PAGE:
Obama Administration Resisting Calls For Ban On Weapons To South Sudan

In early January, the United Nations Mission in South Sudan (UNMISS)  released details of the killing of hundreds of people in two separate incidents in April 2014, determining that civilians had been deliberately targeted by ethnicity in the towns of Bentiu and Bor in some of the worst violence since the South Sudan conflict began over a year ago.

According to the UN report, at least 353 civilians were killed in the two attacks blamed separately on rebel opposition forces and mobs loyal to the government.

“Although the conflict has been marked throughout by gross abuses and violations of human rights and serious violations of international humanitarian law, these two events seemed to represent the nadir of the conflict,” said the report.

At the same time, almost 30 South Sudanese and international organizations issued calls on the Obama administration to put its weight behind a U.N. arms embargo on South Sudan, which the groups said could stem the flow of weapons that have been used in the attacks on civilians.

Obama, however, rebuffed those calls despite intense lobbying from within the administration, including from Secretary of State John Kerry, to join in and support it.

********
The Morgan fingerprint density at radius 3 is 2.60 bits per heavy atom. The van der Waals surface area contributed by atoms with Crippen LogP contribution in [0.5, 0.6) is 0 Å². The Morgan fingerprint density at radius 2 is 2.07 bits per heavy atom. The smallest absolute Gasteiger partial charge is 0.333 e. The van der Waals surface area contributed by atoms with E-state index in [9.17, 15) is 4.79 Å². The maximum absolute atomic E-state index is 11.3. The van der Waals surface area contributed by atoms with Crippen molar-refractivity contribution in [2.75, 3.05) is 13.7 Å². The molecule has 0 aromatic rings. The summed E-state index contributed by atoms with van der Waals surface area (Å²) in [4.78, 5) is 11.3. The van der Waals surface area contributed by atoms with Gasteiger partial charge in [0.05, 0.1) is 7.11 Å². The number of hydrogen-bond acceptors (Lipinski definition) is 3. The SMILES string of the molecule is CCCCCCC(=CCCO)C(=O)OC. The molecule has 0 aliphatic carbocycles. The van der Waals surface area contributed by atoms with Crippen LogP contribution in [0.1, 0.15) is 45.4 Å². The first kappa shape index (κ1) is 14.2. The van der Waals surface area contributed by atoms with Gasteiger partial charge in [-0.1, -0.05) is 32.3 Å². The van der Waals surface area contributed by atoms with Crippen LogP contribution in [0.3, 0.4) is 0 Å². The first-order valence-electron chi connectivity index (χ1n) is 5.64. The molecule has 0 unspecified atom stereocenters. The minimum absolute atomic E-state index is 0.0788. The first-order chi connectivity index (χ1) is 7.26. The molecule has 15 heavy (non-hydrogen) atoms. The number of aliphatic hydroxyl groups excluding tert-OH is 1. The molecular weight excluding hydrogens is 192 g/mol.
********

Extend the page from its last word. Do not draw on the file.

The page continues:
The reason for the president’s reluctance, according to a new report in Foreign Policy, was the objections raised by US National Security Adviser Susan Rice, who thought the embargo “would undermine a democratically elected government’s ability to defend itself against an insurgency led by Kiir’s former vice president, Riek Machar, that has also committed heinous mass atrocities,” writes Colum Lynch.

While Rice appears to be softening her opposition, Lynch notes that the embargo would not be passed “until March or April, a period that coincides with the end of South Sudan’s traditional fighting season, according to the council diplomat.”

And even if the administration begins to move toward the international consensus that some action needs to be taken, few have faith in their statements that South Sudan will be held to account for their crimes.

“They have been threatening to impose sanctions for a long time,” Philippe Bolopion, the U.N. representative for Human Rights Watch, told Foreign Policy. “The threats are getting old and harder to take seriously now.”

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